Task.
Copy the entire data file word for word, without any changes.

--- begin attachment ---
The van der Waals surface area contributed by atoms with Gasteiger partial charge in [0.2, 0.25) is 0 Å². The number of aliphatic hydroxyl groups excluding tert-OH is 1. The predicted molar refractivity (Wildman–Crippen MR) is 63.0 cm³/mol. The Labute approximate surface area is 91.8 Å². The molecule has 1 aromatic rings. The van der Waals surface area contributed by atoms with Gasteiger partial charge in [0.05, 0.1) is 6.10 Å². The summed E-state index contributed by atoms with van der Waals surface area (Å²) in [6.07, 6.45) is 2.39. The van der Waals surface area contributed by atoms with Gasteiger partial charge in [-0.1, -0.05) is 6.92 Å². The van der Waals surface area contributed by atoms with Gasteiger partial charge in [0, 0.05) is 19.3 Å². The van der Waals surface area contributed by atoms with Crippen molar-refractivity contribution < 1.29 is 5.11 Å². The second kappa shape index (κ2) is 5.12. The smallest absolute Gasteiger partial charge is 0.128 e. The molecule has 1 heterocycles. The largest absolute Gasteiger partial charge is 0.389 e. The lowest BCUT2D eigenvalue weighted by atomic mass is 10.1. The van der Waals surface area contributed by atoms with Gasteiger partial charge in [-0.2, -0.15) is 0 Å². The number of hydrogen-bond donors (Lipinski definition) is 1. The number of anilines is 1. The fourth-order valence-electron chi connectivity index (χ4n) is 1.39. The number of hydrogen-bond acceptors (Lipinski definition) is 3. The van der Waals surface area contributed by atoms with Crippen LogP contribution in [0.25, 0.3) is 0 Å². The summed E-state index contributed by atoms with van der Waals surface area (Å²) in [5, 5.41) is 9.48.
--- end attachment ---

The van der Waals surface area contributed by atoms with Gasteiger partial charge in [0.2, 0.25) is 0 Å². The number of aliphatic hydroxyl groups excluding tert-OH is 1. The predicted molar refractivity (Wildman–Crippen MR) is 63.0 cm³/mol. The Labute approximate surface area is 91.8 Å². The molecule has 1 aromatic rings. The van der Waals surface area contributed by atoms with Gasteiger partial charge in [0.05, 0.1) is 6.10 Å². The summed E-state index contributed by atoms with van der Waals surface area (Å²) in [6.07, 6.45) is 2.39. The van der Waals surface area contributed by atoms with Gasteiger partial charge in [-0.1, -0.05) is 6.92 Å². The van der Waals surface area contributed by atoms with Gasteiger partial charge in [0, 0.05) is 19.3 Å². The van der Waals surface area contributed by atoms with Crippen molar-refractivity contribution < 1.29 is 5.11 Å². The second kappa shape index (κ2) is 5.12. The smallest absolute Gasteiger partial charge is 0.128 e. The molecule has 1 heterocycles. The largest absolute Gasteiger partial charge is 0.389 e. The lowest BCUT2D eigenvalue weighted by atomic mass is 10.1. The van der Waals surface area contributed by atoms with Gasteiger partial charge in [-0.2, -0.15) is 0 Å². The number of hydrogen-bond donors (Lipinski definition) is 1. The number of anilines is 1. The fourth-order valence-electron chi connectivity index (χ4n) is 1.39. The number of hydrogen-bond acceptors (Lipinski definition) is 3. The van der Waals surface area contributed by atoms with Crippen LogP contribution in [0.25, 0.3) is 0 Å². The summed E-state index contributed by atoms with van der Waals surface area (Å²) in [5, 5.41) is 9.48.